And last, but certainly not least, introducing in North America for the first time, 55 inch OLED TV. This OLED TV was manufactured by our partner LG Display. I believe it is the first one in North America you guys get to see it; you don’t get to touch it. But as you really can see, it’s cool from here as you can from anywhere else. This is in 2D mode; it’s in 3D mode as well. And if you stand where I am standing and you see how thin it is. You’ll just be absolutely amazed. So I recommend after my presentation, go up and see all these cool things that we’re doing and talk to some of the people that are doing them, because they’re really smart people, they’re really passionate about what they’re doing.
Now I’ll appear from behind the curtain and I’m going to start the slideshow. I know that those of you would rather just watch the OLED TV than listen to me, but you don’t get that choice, sorry. We have a great innovative business. We’ve been working in the OLED area for over 17 years. We’ve invested almost a $0.25 billion in R&D for OLED technologies. And we’re monetizing those technologies in two distinct ways in our business model through the sale of – the licensing of intangible property and the sale of tangible property.
So we have over 3,000 OLED patents issued and pending worldwide, which we licensed to the major manufacturers and we also sell our materials, which are produced by our partner PPG Industries into that industry as well. We’re doing that today. We’ve been doing this for a decade and we’ll continue to do it to create a sustainable future for our company and for the growth of the OLED industry.
When we started, Sid and I actually rented an office about a mile away from here. We’ve been having the annual meeting in same building ever since because we’re consistent, loyal and don’t want to get lost. But then we’ve moved up to an office above liquor store in Princeton, and we move to our current facilities in Ewing, New Jersey. And we started doing business internationally from New Jersey, but we realized that the business was not only in the United States, but in the rest of the world as well. So we established a subsidiary in Japan, subsidiary in Korea, subsidiary in Ireland, a lab in Hong Kong, and offices in Taiwan. And so now what we have is, we’re an international company headquartered in Ewing, New Jersey.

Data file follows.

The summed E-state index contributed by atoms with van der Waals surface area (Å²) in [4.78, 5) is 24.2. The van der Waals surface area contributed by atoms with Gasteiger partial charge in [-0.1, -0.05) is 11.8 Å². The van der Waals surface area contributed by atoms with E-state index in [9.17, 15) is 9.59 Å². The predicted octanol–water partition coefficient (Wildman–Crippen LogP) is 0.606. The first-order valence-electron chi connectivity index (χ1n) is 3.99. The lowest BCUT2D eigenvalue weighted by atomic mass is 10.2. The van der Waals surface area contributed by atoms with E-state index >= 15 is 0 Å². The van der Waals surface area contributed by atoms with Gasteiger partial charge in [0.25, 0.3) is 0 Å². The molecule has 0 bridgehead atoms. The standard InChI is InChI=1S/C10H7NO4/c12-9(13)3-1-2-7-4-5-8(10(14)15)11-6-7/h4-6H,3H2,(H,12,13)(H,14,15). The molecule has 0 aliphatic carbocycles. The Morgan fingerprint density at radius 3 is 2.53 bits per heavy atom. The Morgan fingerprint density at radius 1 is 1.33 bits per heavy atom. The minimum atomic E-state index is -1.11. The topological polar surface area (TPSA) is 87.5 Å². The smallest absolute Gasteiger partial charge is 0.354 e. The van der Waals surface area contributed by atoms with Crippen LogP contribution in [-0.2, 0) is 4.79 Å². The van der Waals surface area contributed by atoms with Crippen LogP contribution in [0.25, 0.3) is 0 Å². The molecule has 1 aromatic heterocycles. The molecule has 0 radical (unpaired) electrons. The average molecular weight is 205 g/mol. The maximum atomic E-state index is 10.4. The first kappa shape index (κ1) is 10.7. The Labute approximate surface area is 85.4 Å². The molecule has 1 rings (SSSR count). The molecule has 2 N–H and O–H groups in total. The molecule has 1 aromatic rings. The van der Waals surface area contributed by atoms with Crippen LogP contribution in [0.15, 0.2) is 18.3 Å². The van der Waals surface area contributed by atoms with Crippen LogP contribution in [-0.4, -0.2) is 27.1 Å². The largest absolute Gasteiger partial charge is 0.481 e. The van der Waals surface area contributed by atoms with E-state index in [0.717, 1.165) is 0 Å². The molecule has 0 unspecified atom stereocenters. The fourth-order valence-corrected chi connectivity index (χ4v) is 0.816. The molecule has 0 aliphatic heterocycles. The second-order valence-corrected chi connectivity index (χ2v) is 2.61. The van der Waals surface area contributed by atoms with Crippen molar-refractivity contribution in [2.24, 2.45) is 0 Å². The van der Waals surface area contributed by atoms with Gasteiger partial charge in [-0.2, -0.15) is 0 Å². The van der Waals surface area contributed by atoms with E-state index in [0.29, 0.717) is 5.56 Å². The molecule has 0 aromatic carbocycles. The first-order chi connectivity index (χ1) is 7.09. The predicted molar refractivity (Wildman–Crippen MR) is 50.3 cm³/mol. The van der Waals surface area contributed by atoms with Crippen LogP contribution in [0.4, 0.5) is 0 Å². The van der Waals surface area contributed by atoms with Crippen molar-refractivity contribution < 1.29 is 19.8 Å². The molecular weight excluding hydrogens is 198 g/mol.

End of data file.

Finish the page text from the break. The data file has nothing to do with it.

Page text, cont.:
And as we transition from New Jersey Corporation doing business internationally to an international company headquartered in New Jersey, we’re growing our employee count as well. So as you can see, we grow about 20% over the past year, but these 118 people we have in UDC are not the only people directly involved in our program. We have about more than 10 university research projects going, employing more than 50 university researchers and we also have about another 50 people directly working on our project at PPG. So this project starting from very small base employees supporting directly well over 200 families.
And this market is growing. I mean the market just really started in 2010. But this market grew 90% last year that projecting it to grow about 70% this year. This is all smartphone growth, and it’s sustainable growth. We're seeing smartphones in the forthcoming years, you’ll likely to see tablets and TVs, OLEDs as a technology has legged in a number of different products, and this is just relating to the AMOLED display market growth. So the market last year was about $6.9 billion and the market this year is projecting to be about $11.8 billion.
What is an OLED and why am I talking about it? It’s a simple, ingenious way to emit light. We start with substrate the glass, plastic or metal foil, which plastic you put on your thin-film encapsulation, you then put on your anode, you deposit your HIL and HTL, and then comes the magic. Then comes what we're focused on. Then comes the emissive layer; the emitter and the host; it’s a two part process. It’s what emits the light. We initially focused on the emitter. That was our core business, but we realized it was a tremendous business opportunity in the host materials as well. The best way to envision an emitter host combination is chocolate milk. The emitter is like the chocolate sauce, the host is like the milk.
And you vacuum-deposited, what does vacuum-deposited mean, you have a big vacuum chamber, you put the dry powder in a crucible, you’ve heated up, it sublimes on to a substrate and then condenses into a thin-film, which grows the OLED. You then put ETL in, the other electrode, you seal it up and you have an OLED. Now this may look like a big thing, but in fact, its not joined to scale, because the area between the electrodes is thinner than 1/1000 the thickness of a human hair. I can’t say it, but that's really thin. So these things are as thin as a substrate you can make it on.